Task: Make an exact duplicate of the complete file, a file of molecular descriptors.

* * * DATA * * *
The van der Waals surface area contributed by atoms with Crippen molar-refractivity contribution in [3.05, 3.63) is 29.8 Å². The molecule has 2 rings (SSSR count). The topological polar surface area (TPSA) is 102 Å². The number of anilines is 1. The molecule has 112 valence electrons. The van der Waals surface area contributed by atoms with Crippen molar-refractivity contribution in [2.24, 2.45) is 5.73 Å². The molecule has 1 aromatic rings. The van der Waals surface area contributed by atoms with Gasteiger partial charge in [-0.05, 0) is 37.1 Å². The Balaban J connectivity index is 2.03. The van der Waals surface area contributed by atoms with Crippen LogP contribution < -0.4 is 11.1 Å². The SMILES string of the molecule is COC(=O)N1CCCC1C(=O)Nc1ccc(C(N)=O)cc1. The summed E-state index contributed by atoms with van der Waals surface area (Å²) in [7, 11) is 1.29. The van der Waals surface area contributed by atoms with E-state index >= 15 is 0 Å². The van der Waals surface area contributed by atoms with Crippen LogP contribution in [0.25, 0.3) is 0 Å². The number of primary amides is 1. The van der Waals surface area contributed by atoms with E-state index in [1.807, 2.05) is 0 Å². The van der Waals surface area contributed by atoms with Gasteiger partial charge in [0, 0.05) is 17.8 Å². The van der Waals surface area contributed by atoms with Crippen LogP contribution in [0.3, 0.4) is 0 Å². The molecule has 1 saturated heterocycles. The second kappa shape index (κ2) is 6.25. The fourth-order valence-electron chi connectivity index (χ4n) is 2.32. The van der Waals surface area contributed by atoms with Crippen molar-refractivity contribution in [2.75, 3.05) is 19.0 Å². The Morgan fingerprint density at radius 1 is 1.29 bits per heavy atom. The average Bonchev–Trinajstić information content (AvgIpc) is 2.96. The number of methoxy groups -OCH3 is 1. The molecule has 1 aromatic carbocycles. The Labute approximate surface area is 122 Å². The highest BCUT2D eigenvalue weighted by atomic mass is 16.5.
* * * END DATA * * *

The van der Waals surface area contributed by atoms with Crippen molar-refractivity contribution in [3.05, 3.63) is 29.8 Å². The molecule has 2 rings (SSSR count). The topological polar surface area (TPSA) is 102 Å². The number of anilines is 1. The molecule has 112 valence electrons. The van der Waals surface area contributed by atoms with Crippen molar-refractivity contribution in [2.24, 2.45) is 5.73 Å². The molecule has 1 aromatic rings. The van der Waals surface area contributed by atoms with Gasteiger partial charge in [-0.05, 0) is 37.1 Å². The Balaban J connectivity index is 2.03. The van der Waals surface area contributed by atoms with Crippen LogP contribution < -0.4 is 11.1 Å². The SMILES string of the molecule is COC(=O)N1CCCC1C(=O)Nc1ccc(C(N)=O)cc1. The summed E-state index contributed by atoms with van der Waals surface area (Å²) in [7, 11) is 1.29. The van der Waals surface area contributed by atoms with E-state index >= 15 is 0 Å². The van der Waals surface area contributed by atoms with Crippen LogP contribution in [0.25, 0.3) is 0 Å². The number of primary amides is 1. The van der Waals surface area contributed by atoms with E-state index in [1.807, 2.05) is 0 Å². The van der Waals surface area contributed by atoms with Gasteiger partial charge in [0, 0.05) is 17.8 Å². The van der Waals surface area contributed by atoms with Crippen LogP contribution in [0.3, 0.4) is 0 Å². The molecule has 1 saturated heterocycles. The second kappa shape index (κ2) is 6.25. The fourth-order valence-electron chi connectivity index (χ4n) is 2.32. The van der Waals surface area contributed by atoms with Crippen molar-refractivity contribution in [2.75, 3.05) is 19.0 Å². The Morgan fingerprint density at radius 1 is 1.29 bits per heavy atom. The average Bonchev–Trinajstić information content (AvgIpc) is 2.96. The number of methoxy groups -OCH3 is 1. The molecule has 1 aromatic carbocycles. The Labute approximate surface area is 122 Å². The highest BCUT2D eigenvalue weighted by atomic mass is 16.5.